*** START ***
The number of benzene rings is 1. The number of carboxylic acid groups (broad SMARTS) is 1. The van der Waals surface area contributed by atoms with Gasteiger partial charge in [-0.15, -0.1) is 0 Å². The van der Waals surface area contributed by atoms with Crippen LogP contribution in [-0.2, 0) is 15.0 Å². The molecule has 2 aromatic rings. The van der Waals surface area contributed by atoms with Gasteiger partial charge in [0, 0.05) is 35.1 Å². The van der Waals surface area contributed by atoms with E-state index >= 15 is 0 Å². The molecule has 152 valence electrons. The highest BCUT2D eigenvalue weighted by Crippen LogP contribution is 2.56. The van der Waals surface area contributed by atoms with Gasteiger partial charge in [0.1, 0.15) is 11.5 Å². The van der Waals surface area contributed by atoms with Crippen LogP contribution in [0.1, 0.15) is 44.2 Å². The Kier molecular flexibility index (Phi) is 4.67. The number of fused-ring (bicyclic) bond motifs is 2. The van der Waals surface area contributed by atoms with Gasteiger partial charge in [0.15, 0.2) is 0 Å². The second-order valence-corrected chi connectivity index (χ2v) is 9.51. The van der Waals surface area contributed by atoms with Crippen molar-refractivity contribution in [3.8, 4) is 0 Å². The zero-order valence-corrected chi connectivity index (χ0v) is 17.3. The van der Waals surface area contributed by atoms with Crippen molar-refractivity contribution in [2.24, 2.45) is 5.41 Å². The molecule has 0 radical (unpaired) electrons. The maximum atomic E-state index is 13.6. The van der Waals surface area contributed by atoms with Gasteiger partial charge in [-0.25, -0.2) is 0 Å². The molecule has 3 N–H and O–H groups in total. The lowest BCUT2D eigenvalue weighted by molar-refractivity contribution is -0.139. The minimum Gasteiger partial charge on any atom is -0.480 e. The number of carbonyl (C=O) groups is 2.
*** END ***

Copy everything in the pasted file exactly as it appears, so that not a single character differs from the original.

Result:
The number of benzene rings is 1. The number of carboxylic acid groups (broad SMARTS) is 1. The van der Waals surface area contributed by atoms with Gasteiger partial charge in [-0.15, -0.1) is 0 Å². The van der Waals surface area contributed by atoms with Crippen LogP contribution in [-0.2, 0) is 15.0 Å². The molecule has 2 aromatic rings. The van der Waals surface area contributed by atoms with Gasteiger partial charge in [0, 0.05) is 35.1 Å². The van der Waals surface area contributed by atoms with E-state index >= 15 is 0 Å². The molecule has 152 valence electrons. The highest BCUT2D eigenvalue weighted by Crippen LogP contribution is 2.56. The van der Waals surface area contributed by atoms with Gasteiger partial charge in [0.1, 0.15) is 11.5 Å². The van der Waals surface area contributed by atoms with Crippen LogP contribution in [0.1, 0.15) is 44.2 Å². The Kier molecular flexibility index (Phi) is 4.67. The number of fused-ring (bicyclic) bond motifs is 2. The van der Waals surface area contributed by atoms with Gasteiger partial charge in [0.15, 0.2) is 0 Å². The second-order valence-corrected chi connectivity index (χ2v) is 9.51. The van der Waals surface area contributed by atoms with Crippen molar-refractivity contribution in [3.8, 4) is 0 Å². The zero-order valence-corrected chi connectivity index (χ0v) is 17.3. The van der Waals surface area contributed by atoms with Crippen molar-refractivity contribution in [2.24, 2.45) is 5.41 Å². The molecule has 0 radical (unpaired) electrons. The maximum atomic E-state index is 13.6. The van der Waals surface area contributed by atoms with Gasteiger partial charge in [-0.25, -0.2) is 0 Å². The molecule has 3 N–H and O–H groups in total. The lowest BCUT2D eigenvalue weighted by molar-refractivity contribution is -0.139. The minimum Gasteiger partial charge on any atom is -0.480 e. The number of carbonyl (C=O) groups is 2.